You are welcome Rip. I would like to entertain the idea that I may be wrong, however past experiences seem to prove otherwise.

  37. John said

    Rip, I am curious, do you have any kind of…personal theological belief system? And if you do, what would it be?

  38. Rip said

    My personal theoligical belief system? It has evolved over the years, from a basis in conservative Protestant Christianity – probably way too complicated to try and relate here. I find scripture study to be endlessly fascinating. I am a firm believer that if a Christian studies scripture in enough depth, doesn’t blindly and emotionally accept the viewpoint of Christian leaders who have a vested/financial interest in “traditional” interpretation, and approaches scripture from a sound historical perspective, it is inevitable that the inerrancy concept will fall away. The tendency of Christians to apply a 21st century template of understanding to bronze age and iron age writings never ceases to amaze me.

    So, a personal theology? For now let’s just say that I’m searching for that – always have, always will. I’ve determined that the documents we Christians collectively refer to as the Bible are not what they are purported to be – the perfect, non-contradictory word of God. They are filled with multiple versions of the same stories, contradictions, and downright mistakes (rabbits chew their cud?).

  39. Maz said

    F.L.A: I would have said this yesterday but for some reason my posts weren’t getting through…..but #34, I would say that you have gotten to know me fairly well!

  40. Jeff42 said

    Here is another good review of the book discussed on this show:

    Pagan Christianity: Exploring Roots of our Church Practices
    Frank Viola & George Barna
    Review by Peter Jones, Executive Director of CWiPP Barna/Tyndale, 2008

    This is a profoundly misleading and disappointing book. Or maybe you want to know what I really think!

    The title, Pagan Christianity, is misleading, even if the subtitle is clear. I was doubtless asked to review this book because of the many years I have spent studying ancient and modern paganism. Great, therefore, was my surprise to discover the absence of any definition of the term. I exaggerate; there is one line: “pagans were those polytheists who followed the gods of the Roman empire” (p.6). That’s it, for a book of 295 pages on “pagan Christianity,” which uses the term to analyze what is wrong with virtually everything to do with today’s Church. One unexamined one-liner about Roman polytheism is all we get by way of definition. Absent is any theological analysis of the general pagan worldview that constitutes all man-made religion. Absent also is any reference to the rise of paganism in our contemporary world, either of the Deepak Chopra/Oprah Winfrey/New Spirituality variety, or of the variety popular in some parts of the liberal wing of the Emergent Movement, which is driving great swathes of Evangelicalism into the arms of “progressive Christian” liberalism. Thus trivialized, the term “pagan” merely functions as a slam against anything in the present church of which Viola disapproves, like dressing up on Sunday (145ff) or Sunday school programs (212). (I say Viola because manifestly Barna is only named as co-author for the six-page preface he writes and the promotional heft he brings to the project).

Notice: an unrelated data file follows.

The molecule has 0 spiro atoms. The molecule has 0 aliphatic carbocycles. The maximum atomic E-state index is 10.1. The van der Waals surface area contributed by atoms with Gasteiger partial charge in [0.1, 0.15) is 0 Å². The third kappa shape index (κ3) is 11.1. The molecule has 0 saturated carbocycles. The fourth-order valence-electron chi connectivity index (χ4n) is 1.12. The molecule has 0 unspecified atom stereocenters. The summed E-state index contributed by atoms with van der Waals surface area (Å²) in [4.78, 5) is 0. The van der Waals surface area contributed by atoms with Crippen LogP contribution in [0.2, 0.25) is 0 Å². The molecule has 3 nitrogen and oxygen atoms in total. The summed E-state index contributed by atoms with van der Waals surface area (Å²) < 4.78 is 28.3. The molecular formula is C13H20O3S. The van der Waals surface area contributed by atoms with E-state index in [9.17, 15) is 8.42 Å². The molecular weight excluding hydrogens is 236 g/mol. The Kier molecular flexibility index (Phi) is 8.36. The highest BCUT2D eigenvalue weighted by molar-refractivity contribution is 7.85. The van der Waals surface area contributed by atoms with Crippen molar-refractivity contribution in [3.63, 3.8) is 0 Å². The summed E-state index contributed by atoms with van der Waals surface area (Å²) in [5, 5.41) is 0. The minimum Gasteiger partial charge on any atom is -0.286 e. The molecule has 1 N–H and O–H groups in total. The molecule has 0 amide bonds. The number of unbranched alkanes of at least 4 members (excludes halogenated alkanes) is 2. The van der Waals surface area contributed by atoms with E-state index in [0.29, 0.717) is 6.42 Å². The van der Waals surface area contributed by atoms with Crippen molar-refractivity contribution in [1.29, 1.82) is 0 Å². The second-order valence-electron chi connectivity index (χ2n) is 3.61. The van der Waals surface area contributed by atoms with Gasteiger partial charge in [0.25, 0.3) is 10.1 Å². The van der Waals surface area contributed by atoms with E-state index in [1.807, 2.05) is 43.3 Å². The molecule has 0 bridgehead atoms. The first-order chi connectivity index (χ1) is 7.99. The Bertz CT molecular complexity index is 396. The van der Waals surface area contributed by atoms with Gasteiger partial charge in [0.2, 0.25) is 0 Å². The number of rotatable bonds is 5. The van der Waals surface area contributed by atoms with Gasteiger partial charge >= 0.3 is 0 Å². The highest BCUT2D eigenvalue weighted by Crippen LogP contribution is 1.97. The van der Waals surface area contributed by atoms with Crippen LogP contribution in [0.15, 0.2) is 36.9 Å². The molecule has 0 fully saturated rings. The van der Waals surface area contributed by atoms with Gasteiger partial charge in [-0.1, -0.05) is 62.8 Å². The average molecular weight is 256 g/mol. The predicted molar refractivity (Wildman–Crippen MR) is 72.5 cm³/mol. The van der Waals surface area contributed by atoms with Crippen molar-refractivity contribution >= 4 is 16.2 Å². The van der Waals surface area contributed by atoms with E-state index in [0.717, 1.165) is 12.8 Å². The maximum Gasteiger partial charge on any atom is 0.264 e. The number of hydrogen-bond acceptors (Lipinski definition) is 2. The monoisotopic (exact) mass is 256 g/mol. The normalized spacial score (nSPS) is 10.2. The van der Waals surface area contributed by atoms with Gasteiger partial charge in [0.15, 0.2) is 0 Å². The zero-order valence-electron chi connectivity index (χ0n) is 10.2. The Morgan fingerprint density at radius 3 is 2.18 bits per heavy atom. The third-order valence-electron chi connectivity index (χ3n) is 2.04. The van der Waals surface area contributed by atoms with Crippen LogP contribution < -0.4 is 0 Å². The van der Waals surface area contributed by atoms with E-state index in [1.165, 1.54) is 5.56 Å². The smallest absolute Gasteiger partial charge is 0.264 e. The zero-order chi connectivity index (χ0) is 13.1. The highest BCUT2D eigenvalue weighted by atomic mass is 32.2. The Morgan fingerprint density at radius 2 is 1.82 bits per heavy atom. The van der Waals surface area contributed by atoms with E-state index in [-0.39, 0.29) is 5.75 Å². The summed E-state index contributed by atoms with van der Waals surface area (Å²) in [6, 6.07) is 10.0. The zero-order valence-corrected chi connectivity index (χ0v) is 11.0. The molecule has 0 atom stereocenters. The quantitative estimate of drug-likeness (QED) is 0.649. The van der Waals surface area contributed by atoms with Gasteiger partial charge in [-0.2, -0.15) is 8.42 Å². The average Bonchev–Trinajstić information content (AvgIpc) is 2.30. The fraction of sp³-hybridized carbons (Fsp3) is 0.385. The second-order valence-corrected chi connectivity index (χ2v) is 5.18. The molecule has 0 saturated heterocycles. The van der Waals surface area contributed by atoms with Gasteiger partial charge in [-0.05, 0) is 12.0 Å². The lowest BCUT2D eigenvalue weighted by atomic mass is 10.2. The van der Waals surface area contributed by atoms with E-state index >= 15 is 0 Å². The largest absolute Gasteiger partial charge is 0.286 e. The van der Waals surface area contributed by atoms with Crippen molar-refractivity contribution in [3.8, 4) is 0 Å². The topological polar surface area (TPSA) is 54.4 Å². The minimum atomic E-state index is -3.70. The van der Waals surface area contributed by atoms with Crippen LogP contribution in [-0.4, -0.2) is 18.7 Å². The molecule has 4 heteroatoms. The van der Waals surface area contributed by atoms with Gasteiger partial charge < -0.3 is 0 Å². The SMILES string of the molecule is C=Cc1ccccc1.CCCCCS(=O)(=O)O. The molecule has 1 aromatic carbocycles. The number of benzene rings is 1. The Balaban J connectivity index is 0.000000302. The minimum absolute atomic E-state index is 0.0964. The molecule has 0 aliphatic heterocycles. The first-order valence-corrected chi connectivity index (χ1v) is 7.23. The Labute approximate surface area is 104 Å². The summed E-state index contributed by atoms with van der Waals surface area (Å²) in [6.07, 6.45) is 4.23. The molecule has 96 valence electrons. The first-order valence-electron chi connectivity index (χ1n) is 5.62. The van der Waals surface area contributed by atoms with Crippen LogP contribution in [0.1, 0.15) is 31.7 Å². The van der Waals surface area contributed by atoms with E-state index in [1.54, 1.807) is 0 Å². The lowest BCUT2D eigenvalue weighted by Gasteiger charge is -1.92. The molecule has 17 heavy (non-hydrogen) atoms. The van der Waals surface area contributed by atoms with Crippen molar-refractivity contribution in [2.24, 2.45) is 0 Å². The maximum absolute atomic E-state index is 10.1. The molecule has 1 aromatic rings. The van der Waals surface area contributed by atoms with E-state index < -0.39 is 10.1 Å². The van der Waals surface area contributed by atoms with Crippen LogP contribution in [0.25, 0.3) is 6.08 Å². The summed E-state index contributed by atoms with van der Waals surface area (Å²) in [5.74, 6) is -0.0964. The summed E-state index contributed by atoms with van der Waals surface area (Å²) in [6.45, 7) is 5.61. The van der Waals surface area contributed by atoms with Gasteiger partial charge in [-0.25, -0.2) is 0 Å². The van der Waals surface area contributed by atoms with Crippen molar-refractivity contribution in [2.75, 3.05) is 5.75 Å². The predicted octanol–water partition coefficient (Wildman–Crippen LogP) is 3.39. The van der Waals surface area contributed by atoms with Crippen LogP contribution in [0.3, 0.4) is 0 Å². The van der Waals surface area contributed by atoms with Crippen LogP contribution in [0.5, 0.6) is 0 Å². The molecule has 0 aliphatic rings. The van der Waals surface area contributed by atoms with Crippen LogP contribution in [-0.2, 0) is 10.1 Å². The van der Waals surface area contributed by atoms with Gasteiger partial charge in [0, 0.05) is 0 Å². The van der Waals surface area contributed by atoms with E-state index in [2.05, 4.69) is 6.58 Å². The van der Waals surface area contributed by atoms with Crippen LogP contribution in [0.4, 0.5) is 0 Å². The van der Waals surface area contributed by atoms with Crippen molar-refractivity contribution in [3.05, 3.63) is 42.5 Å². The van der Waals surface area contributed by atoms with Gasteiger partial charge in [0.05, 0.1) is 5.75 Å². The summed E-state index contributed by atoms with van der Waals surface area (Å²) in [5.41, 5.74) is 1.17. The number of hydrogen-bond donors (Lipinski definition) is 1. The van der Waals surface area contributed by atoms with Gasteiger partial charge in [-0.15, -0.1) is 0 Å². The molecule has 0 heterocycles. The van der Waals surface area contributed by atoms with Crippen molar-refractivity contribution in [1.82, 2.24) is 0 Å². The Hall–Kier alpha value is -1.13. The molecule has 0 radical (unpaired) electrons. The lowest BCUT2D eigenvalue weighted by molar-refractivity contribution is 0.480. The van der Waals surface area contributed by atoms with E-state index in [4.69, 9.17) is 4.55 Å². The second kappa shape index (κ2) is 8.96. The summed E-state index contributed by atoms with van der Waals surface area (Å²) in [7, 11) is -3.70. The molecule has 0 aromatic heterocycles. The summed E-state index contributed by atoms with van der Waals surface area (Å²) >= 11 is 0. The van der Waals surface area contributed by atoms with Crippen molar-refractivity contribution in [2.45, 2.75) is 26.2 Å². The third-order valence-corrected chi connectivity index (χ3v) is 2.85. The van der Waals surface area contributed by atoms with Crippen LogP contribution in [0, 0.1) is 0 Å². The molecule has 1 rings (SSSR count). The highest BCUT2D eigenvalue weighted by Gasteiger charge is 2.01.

The book first finds paganism in the church as the result of the adoption of Christianity by the pagan emperor Constantine in the fourth century AD. The book implies that this period in Church history doubtless explains many of the deviations from biblical orthodoxy in what became known as Catholicism. From that time we observe the mystification of the mass, the development of a priestly, sacerdotal caste, and the development of an imperialistic, hierarchical ecclesiastical polity. Even here, however, one cannot draw a simple, straight line to paganism as a religious worldview. The priesthood is a defining Old Testament notion, and while one can certainly argue that the medieval Church misappropriated the Old Testament system, it is not necessarily for “pagan” reasons. In spite of what Viola claims, hierarchy is a perfectly biblical value, and what he finds as essential to the New Testament church, namely, egalitarianism, is in the final analysis, a much-vaunted pagan ideal.

    This unexamined term is used as a whip to drive out of the present temple all the money-changers and their godless activities. In addition to “dressing up for church” and Sunday School (“swelling the cranium” 199), such pagan activities include: the notion of a “personal savior” (190); the liturgy (even the hymn-prayer-hymn sandwich); the sermon, the ordained, salaried ministry or “pastoral office” (136); robes; youth pastors; elder directed communities; baptism; the Lord’s supper (“a strange pagan-like rite”197); taking an offering and tithing; denominations; Bible Colleges and seminaries; instruments; hymns and church buildings, and choirs. For its all-knowing pretentiousness, one statement is mind-boggling. (Alas, it characterizes so many of Viola’s generalizations.) Dismissing the place of the sermon in Christian worship, Viola reveals: “…the truth is that the contemporary sermon preached every week…is often impractical…[and] has little power to equip God’s people for spiritual service and functioning” (98-99). He also “knows” that “the Sunday morning service is shamefully boring” (76). How does he know? If these judgments have Barna polling data to support them, they are not mentioned!

    Everything must change, so the whip in Viola’s hand becomes a very broad brush, but, alas, not broad enough. When he cannot find a “pagan” cause, he will drag in the Old Testament. But of course, there is one thing that one can confidently say about the Old Testament—it is in no sense pagan.